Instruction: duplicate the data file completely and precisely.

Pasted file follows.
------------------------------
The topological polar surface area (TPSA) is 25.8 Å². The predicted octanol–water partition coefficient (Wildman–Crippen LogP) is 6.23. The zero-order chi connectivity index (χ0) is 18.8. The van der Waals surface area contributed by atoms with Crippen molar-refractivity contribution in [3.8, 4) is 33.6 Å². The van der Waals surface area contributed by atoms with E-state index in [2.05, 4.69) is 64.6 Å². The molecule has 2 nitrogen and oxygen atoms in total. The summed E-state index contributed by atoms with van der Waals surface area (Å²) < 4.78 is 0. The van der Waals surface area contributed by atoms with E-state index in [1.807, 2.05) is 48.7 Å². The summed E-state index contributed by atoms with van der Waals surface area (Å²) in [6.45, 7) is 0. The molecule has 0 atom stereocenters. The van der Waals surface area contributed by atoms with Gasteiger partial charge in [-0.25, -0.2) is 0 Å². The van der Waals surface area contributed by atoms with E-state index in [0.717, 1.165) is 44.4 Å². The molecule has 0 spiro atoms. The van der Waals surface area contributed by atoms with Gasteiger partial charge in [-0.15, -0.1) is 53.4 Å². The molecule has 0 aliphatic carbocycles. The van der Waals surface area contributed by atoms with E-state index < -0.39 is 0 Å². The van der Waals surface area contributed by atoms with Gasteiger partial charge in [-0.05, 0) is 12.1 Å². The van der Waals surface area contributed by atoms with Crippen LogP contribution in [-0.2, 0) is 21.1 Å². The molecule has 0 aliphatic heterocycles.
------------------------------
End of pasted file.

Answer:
The topological polar surface area (TPSA) is 25.8 Å². The predicted octanol–water partition coefficient (Wildman–Crippen LogP) is 6.23. The zero-order chi connectivity index (χ0) is 18.8. The van der Waals surface area contributed by atoms with Crippen molar-refractivity contribution in [3.8, 4) is 33.6 Å². The van der Waals surface area contributed by atoms with E-state index in [2.05, 4.69) is 64.6 Å². The molecule has 2 nitrogen and oxygen atoms in total. The summed E-state index contributed by atoms with van der Waals surface area (Å²) < 4.78 is 0. The van der Waals surface area contributed by atoms with E-state index in [1.807, 2.05) is 48.7 Å². The summed E-state index contributed by atoms with van der Waals surface area (Å²) in [6.45, 7) is 0. The molecule has 0 atom stereocenters. The van der Waals surface area contributed by atoms with Gasteiger partial charge in [-0.25, -0.2) is 0 Å². The van der Waals surface area contributed by atoms with E-state index in [0.717, 1.165) is 44.4 Å². The molecule has 0 spiro atoms. The van der Waals surface area contributed by atoms with Gasteiger partial charge in [-0.15, -0.1) is 53.4 Å². The molecule has 0 aliphatic carbocycles. The van der Waals surface area contributed by atoms with E-state index < -0.39 is 0 Å². The van der Waals surface area contributed by atoms with Gasteiger partial charge in [-0.05, 0) is 12.1 Å². The van der Waals surface area contributed by atoms with Crippen LogP contribution in [-0.2, 0) is 21.1 Å². The molecule has 0 aliphatic heterocycles.